The death of Eric Garner, an unarmed New York man who was killed after a policeman placed him in an extended chokehold, ignited a firestorm of controversy throughout the country, sparking demonstrations that have sometimes ended in violence and unrest. Now, a New York state lawmaker wants to introduce legislation that would render chokeholds a federal crime when carried out by police officers.
U.S. Rep. Hakeem Jeffries (center) – December 2014 (Photo by Win McNamee/Getty Images)
The idea of banning the use of chokeholds by police officers has been around since at least the 1970s, when two members of the Los Angeles city council successfully outlawed the practice unless it were used in life-threatening situations. This most recent piece of legislation, sponsored by Brooklyn Representative Hakeem Jeffries, a Democrat, would target civil rights laws in order to deter the controversial maneuver on a federal level.
According to a speech delivered by Jeffries in front of the NYPD headquarters, the Excessive Use of Force Prevention Act would amend civil rights laws relating to the use of excessive force, classifying chokeholds as an unlawful deprivation of basic rights. “[The chokehold] is an unreasonable measure. It is an unnecessary measure. It is an uncivilized measure. This bill would make it an unlawful measure,” Jeffries said.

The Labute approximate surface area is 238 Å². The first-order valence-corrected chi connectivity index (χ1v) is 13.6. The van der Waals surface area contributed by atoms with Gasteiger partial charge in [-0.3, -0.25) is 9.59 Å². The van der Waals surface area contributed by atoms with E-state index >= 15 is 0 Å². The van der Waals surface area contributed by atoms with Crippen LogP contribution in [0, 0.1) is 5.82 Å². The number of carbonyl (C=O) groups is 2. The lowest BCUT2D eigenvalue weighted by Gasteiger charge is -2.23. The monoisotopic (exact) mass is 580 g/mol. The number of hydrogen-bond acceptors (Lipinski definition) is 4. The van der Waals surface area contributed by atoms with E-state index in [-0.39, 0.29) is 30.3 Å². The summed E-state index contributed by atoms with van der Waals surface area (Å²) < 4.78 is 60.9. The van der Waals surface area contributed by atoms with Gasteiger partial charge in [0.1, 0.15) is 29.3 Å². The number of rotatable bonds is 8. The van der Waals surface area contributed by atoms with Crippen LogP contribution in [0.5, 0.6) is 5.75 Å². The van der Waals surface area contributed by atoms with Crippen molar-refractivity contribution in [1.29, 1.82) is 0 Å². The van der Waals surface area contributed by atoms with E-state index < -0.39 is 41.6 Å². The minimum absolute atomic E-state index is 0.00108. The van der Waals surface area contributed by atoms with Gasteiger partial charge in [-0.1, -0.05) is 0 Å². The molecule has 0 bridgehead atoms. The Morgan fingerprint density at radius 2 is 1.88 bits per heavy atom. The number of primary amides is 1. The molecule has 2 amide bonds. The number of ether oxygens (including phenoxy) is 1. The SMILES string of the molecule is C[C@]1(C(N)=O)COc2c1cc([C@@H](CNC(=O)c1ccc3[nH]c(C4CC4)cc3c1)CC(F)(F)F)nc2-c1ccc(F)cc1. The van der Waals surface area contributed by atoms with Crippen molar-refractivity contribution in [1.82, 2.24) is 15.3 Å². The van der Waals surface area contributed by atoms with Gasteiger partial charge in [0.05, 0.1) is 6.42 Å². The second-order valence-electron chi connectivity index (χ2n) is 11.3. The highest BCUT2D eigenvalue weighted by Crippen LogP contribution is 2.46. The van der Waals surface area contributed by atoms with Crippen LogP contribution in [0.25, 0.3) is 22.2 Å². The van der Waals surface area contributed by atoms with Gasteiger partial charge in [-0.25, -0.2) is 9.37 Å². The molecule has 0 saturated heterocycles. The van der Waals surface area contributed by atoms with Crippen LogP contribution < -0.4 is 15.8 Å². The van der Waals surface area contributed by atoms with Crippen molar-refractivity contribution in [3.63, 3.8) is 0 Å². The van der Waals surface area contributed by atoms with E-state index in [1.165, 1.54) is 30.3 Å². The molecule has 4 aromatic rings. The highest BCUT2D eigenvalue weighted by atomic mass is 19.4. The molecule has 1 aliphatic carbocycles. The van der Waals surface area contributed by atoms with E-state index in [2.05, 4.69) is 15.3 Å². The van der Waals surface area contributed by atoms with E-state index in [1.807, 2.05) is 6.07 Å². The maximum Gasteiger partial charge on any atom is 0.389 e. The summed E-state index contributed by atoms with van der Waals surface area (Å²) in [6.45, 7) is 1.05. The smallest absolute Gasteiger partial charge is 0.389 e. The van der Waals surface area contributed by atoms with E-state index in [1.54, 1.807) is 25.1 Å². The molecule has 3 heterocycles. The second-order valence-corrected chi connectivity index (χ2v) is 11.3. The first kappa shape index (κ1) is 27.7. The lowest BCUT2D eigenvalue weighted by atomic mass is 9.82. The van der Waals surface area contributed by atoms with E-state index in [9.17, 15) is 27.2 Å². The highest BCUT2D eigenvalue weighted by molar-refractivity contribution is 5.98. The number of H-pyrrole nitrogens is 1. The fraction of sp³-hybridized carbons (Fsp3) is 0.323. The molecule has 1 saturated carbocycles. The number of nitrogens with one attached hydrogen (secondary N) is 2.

Jeffries plans to introduce the bill to Congress Tuesday. Its language categorizes a chokehold as “the application of any pressure to the throat or windpipe which may prevent or hinder breathing or reduce the intake of air.” The bill, Jeffries claims, is only the beginning of an initiative to combat “an epidemic of police violence,” one that has gripped several cities throughout the country.
If the bill were to be signed in to law, courts would be able to apply a uniform set of standards to a variety of disparate police brutality cases. The Department of Justice would have “clear authority based on this legislation to say that you violated someone’s civil rights by denying them the right to breathe,” claimed Kirsten John Foy, Northeast Regional Director at the National Action Network, in a statement following Jeffries’.
So far, the bill has been co-sponsored by 20 other House Democrats, all of whom will pledge their efforts to reducing the spread of police brutality. Republican lawmakers, who hold the majority of Congressional seats, have yet to weigh in on the bill, so it is unclear how much bipartisan support the legislation will receive.